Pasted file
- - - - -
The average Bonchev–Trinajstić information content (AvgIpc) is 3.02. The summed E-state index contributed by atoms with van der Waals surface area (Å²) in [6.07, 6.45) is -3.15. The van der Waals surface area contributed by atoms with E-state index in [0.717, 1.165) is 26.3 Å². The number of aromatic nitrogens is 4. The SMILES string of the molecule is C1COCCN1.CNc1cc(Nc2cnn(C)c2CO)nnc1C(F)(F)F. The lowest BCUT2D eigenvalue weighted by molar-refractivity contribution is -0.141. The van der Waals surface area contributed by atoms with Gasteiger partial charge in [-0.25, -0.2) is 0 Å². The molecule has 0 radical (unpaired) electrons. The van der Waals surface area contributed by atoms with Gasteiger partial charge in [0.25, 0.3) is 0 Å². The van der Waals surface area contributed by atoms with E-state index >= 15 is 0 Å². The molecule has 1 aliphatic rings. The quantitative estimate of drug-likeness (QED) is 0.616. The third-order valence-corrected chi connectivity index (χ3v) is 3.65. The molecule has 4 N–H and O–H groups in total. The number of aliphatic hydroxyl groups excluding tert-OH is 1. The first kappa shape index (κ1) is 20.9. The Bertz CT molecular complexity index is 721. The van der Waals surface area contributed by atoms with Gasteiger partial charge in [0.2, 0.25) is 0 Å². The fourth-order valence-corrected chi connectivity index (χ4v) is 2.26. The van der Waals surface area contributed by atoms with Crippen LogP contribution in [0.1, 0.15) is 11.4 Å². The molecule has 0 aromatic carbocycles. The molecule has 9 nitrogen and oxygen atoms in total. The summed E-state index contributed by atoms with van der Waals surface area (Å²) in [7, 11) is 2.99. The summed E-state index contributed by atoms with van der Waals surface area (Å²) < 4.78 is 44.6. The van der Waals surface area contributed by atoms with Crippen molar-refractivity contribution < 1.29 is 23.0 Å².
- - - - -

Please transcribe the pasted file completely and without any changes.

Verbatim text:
The average Bonchev–Trinajstić information content (AvgIpc) is 3.02. The summed E-state index contributed by atoms with van der Waals surface area (Å²) in [6.07, 6.45) is -3.15. The van der Waals surface area contributed by atoms with E-state index in [0.717, 1.165) is 26.3 Å². The number of aromatic nitrogens is 4. The SMILES string of the molecule is C1COCCN1.CNc1cc(Nc2cnn(C)c2CO)nnc1C(F)(F)F. The lowest BCUT2D eigenvalue weighted by molar-refractivity contribution is -0.141. The van der Waals surface area contributed by atoms with Gasteiger partial charge in [-0.25, -0.2) is 0 Å². The molecule has 0 radical (unpaired) electrons. The van der Waals surface area contributed by atoms with Gasteiger partial charge in [0.25, 0.3) is 0 Å². The van der Waals surface area contributed by atoms with E-state index >= 15 is 0 Å². The molecule has 1 aliphatic rings. The quantitative estimate of drug-likeness (QED) is 0.616. The third-order valence-corrected chi connectivity index (χ3v) is 3.65. The molecule has 4 N–H and O–H groups in total. The number of aliphatic hydroxyl groups excluding tert-OH is 1. The first kappa shape index (κ1) is 20.9. The Bertz CT molecular complexity index is 721. The van der Waals surface area contributed by atoms with Gasteiger partial charge in [0.2, 0.25) is 0 Å². The fourth-order valence-corrected chi connectivity index (χ4v) is 2.26. The van der Waals surface area contributed by atoms with Crippen LogP contribution in [0.1, 0.15) is 11.4 Å². The molecule has 0 aromatic carbocycles. The molecule has 9 nitrogen and oxygen atoms in total. The summed E-state index contributed by atoms with van der Waals surface area (Å²) in [7, 11) is 2.99. The summed E-state index contributed by atoms with van der Waals surface area (Å²) < 4.78 is 44.6. The van der Waals surface area contributed by atoms with Crippen molar-refractivity contribution < 1.29 is 23.0 Å².